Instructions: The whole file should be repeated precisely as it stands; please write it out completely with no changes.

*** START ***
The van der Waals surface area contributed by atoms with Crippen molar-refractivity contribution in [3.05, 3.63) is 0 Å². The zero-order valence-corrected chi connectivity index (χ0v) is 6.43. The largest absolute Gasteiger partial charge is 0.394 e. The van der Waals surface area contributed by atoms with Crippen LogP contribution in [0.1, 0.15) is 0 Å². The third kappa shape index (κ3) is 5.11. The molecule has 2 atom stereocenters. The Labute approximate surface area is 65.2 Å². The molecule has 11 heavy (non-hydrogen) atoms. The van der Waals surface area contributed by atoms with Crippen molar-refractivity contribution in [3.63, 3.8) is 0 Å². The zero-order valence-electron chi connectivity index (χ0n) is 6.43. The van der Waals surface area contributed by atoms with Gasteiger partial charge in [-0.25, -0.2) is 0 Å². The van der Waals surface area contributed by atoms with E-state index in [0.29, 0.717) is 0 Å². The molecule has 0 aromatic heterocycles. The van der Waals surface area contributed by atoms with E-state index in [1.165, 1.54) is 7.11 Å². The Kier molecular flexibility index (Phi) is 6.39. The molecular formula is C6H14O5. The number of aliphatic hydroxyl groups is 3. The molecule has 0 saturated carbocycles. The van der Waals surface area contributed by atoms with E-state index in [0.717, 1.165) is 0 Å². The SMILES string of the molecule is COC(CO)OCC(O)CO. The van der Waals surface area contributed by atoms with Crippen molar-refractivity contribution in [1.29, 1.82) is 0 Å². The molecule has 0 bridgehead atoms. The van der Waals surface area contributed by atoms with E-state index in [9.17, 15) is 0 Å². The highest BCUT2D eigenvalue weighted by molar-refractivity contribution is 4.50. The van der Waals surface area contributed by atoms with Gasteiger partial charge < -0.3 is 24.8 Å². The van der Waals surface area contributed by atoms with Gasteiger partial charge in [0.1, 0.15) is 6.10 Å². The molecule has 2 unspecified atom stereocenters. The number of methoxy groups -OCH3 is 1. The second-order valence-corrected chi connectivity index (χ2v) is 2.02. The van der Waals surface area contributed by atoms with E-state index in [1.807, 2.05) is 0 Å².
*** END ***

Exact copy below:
The van der Waals surface area contributed by atoms with Crippen molar-refractivity contribution in [3.05, 3.63) is 0 Å². The zero-order valence-corrected chi connectivity index (χ0v) is 6.43. The largest absolute Gasteiger partial charge is 0.394 e. The van der Waals surface area contributed by atoms with Crippen LogP contribution in [0.1, 0.15) is 0 Å². The third kappa shape index (κ3) is 5.11. The molecule has 2 atom stereocenters. The Labute approximate surface area is 65.2 Å². The molecule has 11 heavy (non-hydrogen) atoms. The van der Waals surface area contributed by atoms with Crippen molar-refractivity contribution in [3.63, 3.8) is 0 Å². The zero-order valence-electron chi connectivity index (χ0n) is 6.43. The van der Waals surface area contributed by atoms with Gasteiger partial charge in [-0.25, -0.2) is 0 Å². The van der Waals surface area contributed by atoms with E-state index in [0.29, 0.717) is 0 Å². The molecule has 0 aromatic heterocycles. The van der Waals surface area contributed by atoms with E-state index in [1.165, 1.54) is 7.11 Å². The Kier molecular flexibility index (Phi) is 6.39. The molecular formula is C6H14O5. The number of aliphatic hydroxyl groups is 3. The molecule has 0 saturated carbocycles. The van der Waals surface area contributed by atoms with E-state index in [0.717, 1.165) is 0 Å². The SMILES string of the molecule is COC(CO)OCC(O)CO. The van der Waals surface area contributed by atoms with Crippen molar-refractivity contribution in [1.29, 1.82) is 0 Å². The molecule has 0 bridgehead atoms. The van der Waals surface area contributed by atoms with E-state index in [9.17, 15) is 0 Å². The highest BCUT2D eigenvalue weighted by molar-refractivity contribution is 4.50. The van der Waals surface area contributed by atoms with Gasteiger partial charge < -0.3 is 24.8 Å². The van der Waals surface area contributed by atoms with Gasteiger partial charge in [0.1, 0.15) is 6.10 Å². The molecule has 2 unspecified atom stereocenters. The number of methoxy groups -OCH3 is 1. The second-order valence-corrected chi connectivity index (χ2v) is 2.02. The van der Waals surface area contributed by atoms with E-state index in [1.807, 2.05) is 0 Å².